Fats In The Human Body, Part 2 – Body Fat, Gender, And Aging
Our body’s fat content tends to increase with age, although this is not inevitable. Old natives of South Sea Islands are as slim as their young, and as active and child- like. Their use of unrefined foods, active life-style, simplicity, and sunny disposition help them remain slim into old age.
On the average, fat accounts for about 15% of the total weight of males, and about 22% of the weight of females. The tendency for women to carry more fat than men evolved during ice ages or even more primitive times, when a primary female role was to produce offspring under living conditions characterized by fluctuating food supplies. It was important for them to store in their body the energy (fat) necessary to complete fetal growth even if the food ran out. Now that food supplies are more stable, the climate warmer, and procreation no longer their main purpose, women still carry the genes and hormones adapted for survival in ice ages, perhaps in preparation for future chills.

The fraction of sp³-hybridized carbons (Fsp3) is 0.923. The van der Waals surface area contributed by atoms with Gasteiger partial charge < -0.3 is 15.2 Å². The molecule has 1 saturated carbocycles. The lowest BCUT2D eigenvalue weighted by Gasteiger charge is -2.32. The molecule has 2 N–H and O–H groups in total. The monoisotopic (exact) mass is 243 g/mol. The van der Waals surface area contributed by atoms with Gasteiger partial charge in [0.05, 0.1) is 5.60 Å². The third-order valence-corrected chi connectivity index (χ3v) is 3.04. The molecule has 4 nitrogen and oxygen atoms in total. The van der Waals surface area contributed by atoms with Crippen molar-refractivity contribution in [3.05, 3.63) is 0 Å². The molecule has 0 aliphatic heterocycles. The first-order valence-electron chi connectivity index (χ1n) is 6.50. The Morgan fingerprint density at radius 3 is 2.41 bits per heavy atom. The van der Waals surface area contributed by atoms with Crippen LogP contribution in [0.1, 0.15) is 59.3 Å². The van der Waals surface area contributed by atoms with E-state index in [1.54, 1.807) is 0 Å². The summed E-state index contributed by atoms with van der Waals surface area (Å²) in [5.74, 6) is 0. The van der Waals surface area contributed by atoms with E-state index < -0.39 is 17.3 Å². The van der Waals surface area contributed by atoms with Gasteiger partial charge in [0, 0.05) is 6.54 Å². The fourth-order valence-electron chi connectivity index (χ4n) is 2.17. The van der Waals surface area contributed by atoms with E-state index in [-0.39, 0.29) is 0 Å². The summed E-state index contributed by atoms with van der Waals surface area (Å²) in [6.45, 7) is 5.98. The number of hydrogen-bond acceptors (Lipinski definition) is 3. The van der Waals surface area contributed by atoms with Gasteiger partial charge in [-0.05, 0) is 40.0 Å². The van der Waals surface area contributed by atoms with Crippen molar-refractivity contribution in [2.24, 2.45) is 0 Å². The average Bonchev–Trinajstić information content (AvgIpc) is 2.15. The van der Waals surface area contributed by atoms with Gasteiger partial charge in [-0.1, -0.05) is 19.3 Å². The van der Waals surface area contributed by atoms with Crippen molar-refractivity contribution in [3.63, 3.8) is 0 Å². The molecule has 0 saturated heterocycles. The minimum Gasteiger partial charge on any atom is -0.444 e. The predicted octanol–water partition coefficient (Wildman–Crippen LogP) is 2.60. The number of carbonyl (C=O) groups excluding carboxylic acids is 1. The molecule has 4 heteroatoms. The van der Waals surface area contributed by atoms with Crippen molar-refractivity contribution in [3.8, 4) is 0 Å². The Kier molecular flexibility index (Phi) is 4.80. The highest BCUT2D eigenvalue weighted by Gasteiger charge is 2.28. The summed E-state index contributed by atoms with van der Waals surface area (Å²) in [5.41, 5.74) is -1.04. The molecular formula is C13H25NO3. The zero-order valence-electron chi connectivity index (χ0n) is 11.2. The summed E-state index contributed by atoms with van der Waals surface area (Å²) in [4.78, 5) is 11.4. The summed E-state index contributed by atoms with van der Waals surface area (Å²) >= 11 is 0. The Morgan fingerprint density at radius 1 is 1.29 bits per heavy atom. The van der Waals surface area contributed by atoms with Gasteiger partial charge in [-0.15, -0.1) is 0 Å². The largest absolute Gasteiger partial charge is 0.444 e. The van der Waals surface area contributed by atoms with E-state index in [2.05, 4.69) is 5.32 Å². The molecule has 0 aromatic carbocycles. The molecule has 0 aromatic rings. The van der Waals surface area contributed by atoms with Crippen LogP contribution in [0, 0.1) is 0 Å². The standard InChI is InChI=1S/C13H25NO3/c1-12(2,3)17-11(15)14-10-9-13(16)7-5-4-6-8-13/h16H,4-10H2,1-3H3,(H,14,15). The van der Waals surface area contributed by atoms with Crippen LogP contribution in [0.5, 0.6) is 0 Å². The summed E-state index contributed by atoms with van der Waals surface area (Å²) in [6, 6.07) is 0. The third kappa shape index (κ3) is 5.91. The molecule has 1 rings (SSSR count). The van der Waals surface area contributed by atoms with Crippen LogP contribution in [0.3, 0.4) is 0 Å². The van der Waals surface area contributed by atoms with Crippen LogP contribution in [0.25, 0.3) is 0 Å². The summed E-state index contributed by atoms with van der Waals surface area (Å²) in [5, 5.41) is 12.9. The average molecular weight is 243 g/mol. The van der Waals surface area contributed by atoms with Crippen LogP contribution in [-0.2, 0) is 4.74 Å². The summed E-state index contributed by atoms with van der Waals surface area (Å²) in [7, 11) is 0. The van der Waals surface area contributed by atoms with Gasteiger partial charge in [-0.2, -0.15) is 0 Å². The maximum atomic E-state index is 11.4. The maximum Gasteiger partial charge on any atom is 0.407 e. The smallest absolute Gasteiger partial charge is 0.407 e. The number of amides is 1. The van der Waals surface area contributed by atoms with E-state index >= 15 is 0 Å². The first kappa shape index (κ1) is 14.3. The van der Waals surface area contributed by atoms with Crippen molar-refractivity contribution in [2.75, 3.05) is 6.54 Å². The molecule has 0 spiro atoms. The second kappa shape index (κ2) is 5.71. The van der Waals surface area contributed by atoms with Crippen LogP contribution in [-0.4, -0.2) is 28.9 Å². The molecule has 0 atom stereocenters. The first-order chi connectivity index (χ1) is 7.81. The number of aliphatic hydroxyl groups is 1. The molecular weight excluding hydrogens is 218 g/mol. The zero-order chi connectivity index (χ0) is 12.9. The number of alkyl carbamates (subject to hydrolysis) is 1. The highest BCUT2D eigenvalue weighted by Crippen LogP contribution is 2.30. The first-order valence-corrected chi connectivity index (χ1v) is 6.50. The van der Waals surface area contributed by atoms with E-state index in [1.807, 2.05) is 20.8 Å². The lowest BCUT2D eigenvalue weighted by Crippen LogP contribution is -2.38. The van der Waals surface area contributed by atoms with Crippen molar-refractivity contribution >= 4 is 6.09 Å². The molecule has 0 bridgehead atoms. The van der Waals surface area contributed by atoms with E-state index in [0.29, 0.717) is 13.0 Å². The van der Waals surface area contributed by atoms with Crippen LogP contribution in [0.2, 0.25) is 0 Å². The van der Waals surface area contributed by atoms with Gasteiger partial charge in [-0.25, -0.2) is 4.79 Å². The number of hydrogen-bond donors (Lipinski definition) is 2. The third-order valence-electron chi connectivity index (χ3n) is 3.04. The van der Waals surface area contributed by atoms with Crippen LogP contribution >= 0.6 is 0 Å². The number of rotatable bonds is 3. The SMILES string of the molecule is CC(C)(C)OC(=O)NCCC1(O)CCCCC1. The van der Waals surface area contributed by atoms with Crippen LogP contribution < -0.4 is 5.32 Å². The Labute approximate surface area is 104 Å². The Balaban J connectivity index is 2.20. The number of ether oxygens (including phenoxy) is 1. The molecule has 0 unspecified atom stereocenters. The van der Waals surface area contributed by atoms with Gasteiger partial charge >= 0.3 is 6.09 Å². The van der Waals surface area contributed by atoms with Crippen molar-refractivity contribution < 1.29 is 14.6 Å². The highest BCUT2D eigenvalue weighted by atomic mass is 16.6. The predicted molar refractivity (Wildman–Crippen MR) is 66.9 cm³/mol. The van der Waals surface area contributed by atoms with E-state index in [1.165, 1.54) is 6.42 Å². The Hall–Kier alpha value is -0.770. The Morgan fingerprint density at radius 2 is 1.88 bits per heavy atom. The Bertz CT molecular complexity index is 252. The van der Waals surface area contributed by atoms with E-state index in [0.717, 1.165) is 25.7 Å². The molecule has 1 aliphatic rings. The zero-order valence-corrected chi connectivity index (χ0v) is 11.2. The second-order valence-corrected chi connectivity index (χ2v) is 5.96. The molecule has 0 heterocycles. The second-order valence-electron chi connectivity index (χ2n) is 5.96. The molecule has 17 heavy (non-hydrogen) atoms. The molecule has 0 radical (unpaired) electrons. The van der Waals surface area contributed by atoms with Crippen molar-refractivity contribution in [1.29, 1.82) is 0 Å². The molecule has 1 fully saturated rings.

Female hormones, responsible for the extra fat that women carry, also protect women from the deleterious cardiovascular effects of fats. Women suffer heart attacks and strokes only one-third as often as men, until their hormones fade at menopause. Within 6 to 10 years after menopause, women become as prone as men to cardiovascular disease. The edge of obesity is considered to be 23% of body weight as fat for men, and 32% of body weight as fat for women.
Some people have excessive fat deposition because of inherited genetic traits. Such mutations are rare, occurring in less than 5 per 1000 in the population. Most of us cannot hide behind our genes on this one. About 400 per 1000 of adult North Americans and Europeans are overweight, largely due to calorie-rich, nutrient-poor diets and inadequate exercise.
Compared to fluctuating fat levels, proteins constitute a fairly constant 12% of the weights of both genders, less than fat on the average. Excess proteins are converted into stored fat. Carbohydrates – glucose in our blood, and glycogen stored in tissues, muscles, and liver – make up only 0.5% of body weight. Carbohydrates above this low level are turned into fat. Minerals make up about 3.5% of body weight.
On average then, fat is the most abundant body component next to water. Nature chose wisely to store energy reserves in this efficient way. Each gram of fat stores more than twice as much energy as the same weight of protein or carbohydrates. Furthermore, while most cells contain about 70% water, our fat cells contain up to 70% fat and very little water. Thus fat and fat cells store energy for future use in an extremely economic and efficient way.
Fat tissues store more cholesterol than other tissues except our brain, whose cholesterol content is even higher than that of fat tissues.